Huck is a global lifestyle magazine covering alt culture, from skating to surfing, activism and art. Their existing website had won awards and acclaim but wasn’t working as well as they needed it to. Despite having an audience of digital natives, active on social networks, their content was not being shared as much as they hoped. It was also difficult for Huck to monetise their audience, even though brands were keen to target it, because the existing site offered limited opportunities for advertisers.
We were approached to help create a new website that not only looked cool enough for an audience of surfers and skaters, but also worked hard enough to meet their commercial ambitions.
The Brief —
The brief had some very clear aims:
- Make Huck’s content easier to promote and more sharable on social networks.
- Generate more visits and more pageviews to allow the site to generate additional revenue from advertising.
- Cross promote content efficiently to keep readers on the site and engaged with the content.
All of this had to be achieved without compromising on the strong ‘radical culture’ aesthetic and tone.
Users spending more than three minutes on the site —
The Strategy —
Working with the designers at Studio 20a, our UX and SEO specialists made sure that the site design and navigation was easy for search engines and users to understand – particularly important in a site with many thousands of pages.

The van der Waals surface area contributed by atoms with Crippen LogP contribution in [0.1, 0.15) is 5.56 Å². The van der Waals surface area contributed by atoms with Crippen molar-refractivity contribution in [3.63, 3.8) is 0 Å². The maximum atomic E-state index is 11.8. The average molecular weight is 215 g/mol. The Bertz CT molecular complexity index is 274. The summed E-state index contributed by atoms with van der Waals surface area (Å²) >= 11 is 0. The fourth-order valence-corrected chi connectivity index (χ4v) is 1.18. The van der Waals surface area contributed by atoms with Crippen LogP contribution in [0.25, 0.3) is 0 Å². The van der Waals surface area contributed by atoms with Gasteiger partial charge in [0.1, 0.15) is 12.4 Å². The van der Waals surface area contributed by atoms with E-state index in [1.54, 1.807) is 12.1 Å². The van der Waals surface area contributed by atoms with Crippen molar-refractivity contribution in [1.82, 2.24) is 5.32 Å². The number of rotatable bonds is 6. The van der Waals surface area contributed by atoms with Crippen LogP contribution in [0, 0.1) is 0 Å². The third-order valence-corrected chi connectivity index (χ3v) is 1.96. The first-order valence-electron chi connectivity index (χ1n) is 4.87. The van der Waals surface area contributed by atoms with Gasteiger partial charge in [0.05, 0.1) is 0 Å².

The individual article pages were structured to present opportunities for users to discover more interesting content on Huck’s site, both curated and algorithmically selected. Social links and prompts were included at all the points on the page where an engaged reader might want to share the content, whether an article, gallery, video or image.
The designers helped make sure that the advertising was prominent without being intrusive and our web development team made sure it was responsive for users with smart phones and tablets, offering an immersive experience on all devices. By analysing exactly which screen resolutions visitors used, we were able to ensure that the designs were focused on targeting the devices real visitors were using.
In February 2014, Huck’s new website went live. Large images, standout headlines and intriguing descriptions encourage users to delve into articles about culture, music, travel and more. Huck’s design is visual, appealing to their largely young, hip and arty readership. The site is easy to navigate, encouraging people to spend more time looking through pages.
The Results – Supercharged Social; Increased Inventory —
195% more page views
How we gained these results —
140% more repeat visits
303% increase in social referrals
37% increase in organic search engine traffic
123% increase in people spending over 3 minutes on the site
Huck’s new and improved site received 195% more page views compared to the old website, nearly three times as many. With more advertisement slots on each page, this means Huck can monetise their audience much more effectively. This increased traffic has also led to an increase in loyalty, with 140% more returning visitors. There was a 123% increase in people spending longer than 3 minutes on huckmagazine.com, which means users are spending more time browsing and enjoying the new design.
The emphasis on social media paid off. Huck gained an incredible 303% increase in tracked social referrals, mainly down to people sharing articles through social networking sites and reflects a higher baseline of social traffic as well as increased potential for content to go viral.These impressive statistics demonstrate the importance of considering your business goals and how you can push your users to interact with your content in the best way possible when you design a new site.